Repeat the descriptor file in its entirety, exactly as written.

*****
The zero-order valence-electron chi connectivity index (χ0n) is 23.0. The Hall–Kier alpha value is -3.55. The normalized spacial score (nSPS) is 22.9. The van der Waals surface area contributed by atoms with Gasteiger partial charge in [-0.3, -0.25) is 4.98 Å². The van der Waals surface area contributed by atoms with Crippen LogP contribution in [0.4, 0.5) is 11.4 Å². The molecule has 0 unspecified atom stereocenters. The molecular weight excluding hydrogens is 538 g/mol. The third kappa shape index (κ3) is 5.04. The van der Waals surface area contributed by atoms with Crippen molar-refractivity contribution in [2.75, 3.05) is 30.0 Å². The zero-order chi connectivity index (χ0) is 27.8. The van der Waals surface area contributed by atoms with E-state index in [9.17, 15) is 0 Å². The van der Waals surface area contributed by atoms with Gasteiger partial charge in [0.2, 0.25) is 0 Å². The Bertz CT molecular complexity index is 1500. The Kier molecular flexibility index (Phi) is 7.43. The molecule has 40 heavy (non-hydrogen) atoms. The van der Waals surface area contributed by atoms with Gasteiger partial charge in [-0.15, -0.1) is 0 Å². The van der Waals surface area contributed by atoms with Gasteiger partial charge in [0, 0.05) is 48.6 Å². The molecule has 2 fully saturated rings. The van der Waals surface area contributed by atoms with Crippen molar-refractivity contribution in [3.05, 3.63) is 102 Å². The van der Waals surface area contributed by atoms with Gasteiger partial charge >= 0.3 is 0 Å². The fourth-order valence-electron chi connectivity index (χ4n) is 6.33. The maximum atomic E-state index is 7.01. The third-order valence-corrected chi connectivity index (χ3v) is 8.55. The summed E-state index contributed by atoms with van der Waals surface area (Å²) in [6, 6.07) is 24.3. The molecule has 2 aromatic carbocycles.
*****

The zero-order valence-electron chi connectivity index (χ0n) is 23.0. The Hall–Kier alpha value is -3.55. The normalized spacial score (nSPS) is 22.9. The van der Waals surface area contributed by atoms with Gasteiger partial charge in [-0.3, -0.25) is 4.98 Å². The van der Waals surface area contributed by atoms with Crippen LogP contribution in [0.4, 0.5) is 11.4 Å². The molecule has 0 unspecified atom stereocenters. The molecular weight excluding hydrogens is 538 g/mol. The third kappa shape index (κ3) is 5.04. The van der Waals surface area contributed by atoms with Crippen molar-refractivity contribution in [2.75, 3.05) is 30.0 Å². The zero-order chi connectivity index (χ0) is 27.8. The van der Waals surface area contributed by atoms with E-state index in [9.17, 15) is 0 Å². The van der Waals surface area contributed by atoms with Gasteiger partial charge in [0.2, 0.25) is 0 Å². The Bertz CT molecular complexity index is 1500. The Kier molecular flexibility index (Phi) is 7.43. The molecule has 40 heavy (non-hydrogen) atoms. The van der Waals surface area contributed by atoms with Gasteiger partial charge in [-0.15, -0.1) is 0 Å². The van der Waals surface area contributed by atoms with Gasteiger partial charge in [0, 0.05) is 48.6 Å². The molecule has 2 fully saturated rings. The van der Waals surface area contributed by atoms with Crippen molar-refractivity contribution in [3.05, 3.63) is 102 Å². The van der Waals surface area contributed by atoms with Gasteiger partial charge >= 0.3 is 0 Å². The fourth-order valence-electron chi connectivity index (χ4n) is 6.33. The maximum atomic E-state index is 7.01. The third-order valence-corrected chi connectivity index (χ3v) is 8.55. The summed E-state index contributed by atoms with van der Waals surface area (Å²) in [6, 6.07) is 24.3. The molecule has 2 aromatic carbocycles.